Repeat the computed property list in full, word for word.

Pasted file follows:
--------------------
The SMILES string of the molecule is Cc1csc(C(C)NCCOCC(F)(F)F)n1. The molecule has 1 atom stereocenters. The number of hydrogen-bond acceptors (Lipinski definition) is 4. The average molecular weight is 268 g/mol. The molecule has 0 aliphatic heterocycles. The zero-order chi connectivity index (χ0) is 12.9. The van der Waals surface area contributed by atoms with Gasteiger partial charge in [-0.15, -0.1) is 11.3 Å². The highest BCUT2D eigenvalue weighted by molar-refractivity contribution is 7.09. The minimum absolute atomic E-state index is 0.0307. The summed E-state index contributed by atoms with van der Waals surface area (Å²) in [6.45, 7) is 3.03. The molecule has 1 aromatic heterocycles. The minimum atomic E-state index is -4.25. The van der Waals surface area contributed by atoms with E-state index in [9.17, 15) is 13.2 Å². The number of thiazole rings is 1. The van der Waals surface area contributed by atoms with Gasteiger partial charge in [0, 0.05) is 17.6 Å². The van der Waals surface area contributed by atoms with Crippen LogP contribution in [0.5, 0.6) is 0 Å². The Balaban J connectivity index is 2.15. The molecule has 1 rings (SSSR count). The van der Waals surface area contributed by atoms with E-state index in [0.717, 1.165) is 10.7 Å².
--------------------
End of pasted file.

The SMILES string of the molecule is Cc1csc(C(C)NCCOCC(F)(F)F)n1. The molecule has 1 atom stereocenters. The number of hydrogen-bond acceptors (Lipinski definition) is 4. The average molecular weight is 268 g/mol. The molecule has 0 aliphatic heterocycles. The zero-order chi connectivity index (χ0) is 12.9. The van der Waals surface area contributed by atoms with Gasteiger partial charge in [-0.15, -0.1) is 11.3 Å². The highest BCUT2D eigenvalue weighted by molar-refractivity contribution is 7.09. The minimum absolute atomic E-state index is 0.0307. The summed E-state index contributed by atoms with van der Waals surface area (Å²) in [6.45, 7) is 3.03. The molecule has 1 aromatic heterocycles. The minimum atomic E-state index is -4.25. The van der Waals surface area contributed by atoms with E-state index in [9.17, 15) is 13.2 Å². The number of thiazole rings is 1. The van der Waals surface area contributed by atoms with Gasteiger partial charge in [0, 0.05) is 17.6 Å². The van der Waals surface area contributed by atoms with Crippen LogP contribution in [0.5, 0.6) is 0 Å². The Balaban J connectivity index is 2.15. The molecule has 1 rings (SSSR count). The van der Waals surface area contributed by atoms with E-state index in [0.717, 1.165) is 10.7 Å².